Carl Billingsley, Hedron, 2004
This 10.5x2.5-foot stainless steel sculpture was a part of the Downtown Raleigh Sculpture Exposition. Location: Raleigh Municipal Building
Dale Eldred, The Light + Time Tower, 1995
Steel, aluminum, glass and diffraction grating
This 40x6-foot sculpture was the inaugural public art project of the Raleigh Arts Commission. The brilliant colors are most visible on sunny mornings (driving south towards downtown) and sunny afternoons (driving north from downtown). Location: Capital Boulevard/Wade Avenue intersection
Jim Gallucci, Immigrant Gate II, 1997
In remembrance of his family coming to America as Italian immigrants in the 1930s, Jim Gallucci created this 10x12-foot steel sculpture as a symbol of arriving and being welcomed into a rich new world full of opportunity. Location: Millbrook Exchange Park
Jim Gallucci, Light Towers, 2007
Stainless steel and LED lights
These 55-foot-high towers delineate public space and serve as welcoming beacons to visitors. Location: City Plaza
Abbe Godwin, Martin Luther King Jr., 1990
The 6-foot-2-inch life-size sculpture of civil rights leader Martin Luther King, Jr. was commissioned to commemorate the creation of a memorial garden heralding the achievements of local and national leaders. Location: Martin Luther King Jr. Memorial Garden
Roger Halligan, Open Circle, 1998
Pigmented concrete and steel
This 8x4-foot steel and pigmented concrete mixed media sculpture was a part of the Downtown Raleigh Sculpture Expo.
Susan Harbage Page and Juan Logan with Peter Egan, Horizon Line, 2009
Aluminum, plastic and LED lights
Horizon Line employs cutting-edge light technology to create two colorful, imaginative spaces for pedestrians entering and exiting City Plaza. Location: City Plaza
Bruno Lucchesi, Sir Walter Raleigh, 1976
This 11-foot sculpture was commissioned to celebrate the City's namesake, a 16th-century aristocrat known as a poet, writer and explorer. The sculpture is on permanent loan to Raleigh from the North Carolina Office of Archives and History. Location: Raleigh Convention Center
Matt McConnell, Weathervane, 2011
Stainless steel, powder-coated aluminum and tempered glass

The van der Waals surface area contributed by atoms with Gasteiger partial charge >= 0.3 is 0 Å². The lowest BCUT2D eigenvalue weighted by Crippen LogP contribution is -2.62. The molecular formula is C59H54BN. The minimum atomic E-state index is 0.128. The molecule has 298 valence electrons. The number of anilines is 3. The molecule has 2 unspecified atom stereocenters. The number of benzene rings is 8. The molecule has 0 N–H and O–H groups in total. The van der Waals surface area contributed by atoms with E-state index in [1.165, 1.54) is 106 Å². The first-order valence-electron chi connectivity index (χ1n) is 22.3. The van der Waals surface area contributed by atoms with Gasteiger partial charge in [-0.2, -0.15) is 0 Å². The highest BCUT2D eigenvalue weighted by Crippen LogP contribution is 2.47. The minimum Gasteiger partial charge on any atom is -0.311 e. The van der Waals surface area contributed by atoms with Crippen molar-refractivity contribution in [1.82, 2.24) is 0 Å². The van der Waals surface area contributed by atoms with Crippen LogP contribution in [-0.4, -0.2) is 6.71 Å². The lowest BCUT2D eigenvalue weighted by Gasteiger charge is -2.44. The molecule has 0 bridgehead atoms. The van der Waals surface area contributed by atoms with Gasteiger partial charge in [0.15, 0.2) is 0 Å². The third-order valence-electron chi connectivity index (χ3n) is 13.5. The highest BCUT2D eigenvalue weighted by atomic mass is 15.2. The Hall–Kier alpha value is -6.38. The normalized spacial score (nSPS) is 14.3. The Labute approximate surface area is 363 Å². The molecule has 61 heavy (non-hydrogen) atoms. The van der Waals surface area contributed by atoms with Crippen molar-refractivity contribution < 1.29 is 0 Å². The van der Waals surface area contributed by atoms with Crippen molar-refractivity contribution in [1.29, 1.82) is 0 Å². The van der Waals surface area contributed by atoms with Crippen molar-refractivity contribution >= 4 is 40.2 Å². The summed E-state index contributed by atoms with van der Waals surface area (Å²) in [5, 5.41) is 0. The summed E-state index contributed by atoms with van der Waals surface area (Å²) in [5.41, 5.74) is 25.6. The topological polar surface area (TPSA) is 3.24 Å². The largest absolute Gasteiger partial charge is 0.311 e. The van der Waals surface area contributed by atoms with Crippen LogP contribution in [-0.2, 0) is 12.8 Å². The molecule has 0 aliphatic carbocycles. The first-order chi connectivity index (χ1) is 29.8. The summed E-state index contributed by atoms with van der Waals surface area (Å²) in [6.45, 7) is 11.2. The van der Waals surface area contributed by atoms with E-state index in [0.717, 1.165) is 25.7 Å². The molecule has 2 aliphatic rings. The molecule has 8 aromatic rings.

The 6-foot Weathervane was commissioned by the City of Raleigh at the suggestion of People for Parks to celebrate the renovation of Pullen Park and its historic 1911 carousel. Location: Pullen Park
Harry McDaniel, RedBird, 2006
Powder-coated aluminum and steel
This 13x9-foot aluminum and steel sculpture gives the illusion of giant flowers swaying in the breeze, slowly revealing North Carolina's state bird, the cardinal. Location: Fletcher Park
William Richardson, Square Root of Two, 1992
This is a 5x7.25-foot welded steel sculpture. Location: Sertoma Arts Center
Mike Roig, Glimpses of the Promised Land, 2006
Stainless and recycled steel
Viewers seated on the bench of this sculpture can reflect on our land of promise as they gaze up into a swirling flock of steel birds, symbolizing freedom, alongside two Tuskegee airplanes. Location: Chavis Park
View more images on Flickr
Thomas Sayre, Pas de Chat, 2001
Mount Airy granite and water
25x4 feet. Location: Duke Energy Center for the Performing Arts
Thomas Sayre, Cree Shimmer Wall, 2007
Anodized aluminum and LED lights
This 9,284-square-foot work features light and dark aluminum square pixels that change shape and disappear as the squares flap in the wind. Location: Raleigh Convention Center
Studio EIS (Elliott and Ivan Schwartz), Opie and Andy, 2003
This 9x2.5-foot sculpture was commissioned by TV Land in honor of North Carolina native Andy Griffith. This sculpture is the third in a series of TV Land-commissioned landmarks. Location: Pullen Park
Vega Metals (Francis Vega and Neal Carlton), Water Droplets, 2012
Painted aluminum and fluorescent lights
Three sets of painted aluminum panels, each spanning 180 inches wide by 120 inches high, depict water droplets and the resulting concentric tidal circles, emphasized via backlighting and appearing to ripple. Location: Buffaloe Road Aquatic Center
Adam Walls, Toy Defense, 2004
Painted steel and tires
This 10-foot work was installed as a loan for Art on City Plaza in 2009 and subsequently purchased by the City of Raleigh for the Municipal Art Collection in 2011. Location: Pullen Arts Center
Q-Art Code Project
The City of Raleigh Arts Commission has partnered with the students and staff of the NC State College of Design Advanced Media Lab to create a mobile media showcase of 12 public artworks in the City's public art collection.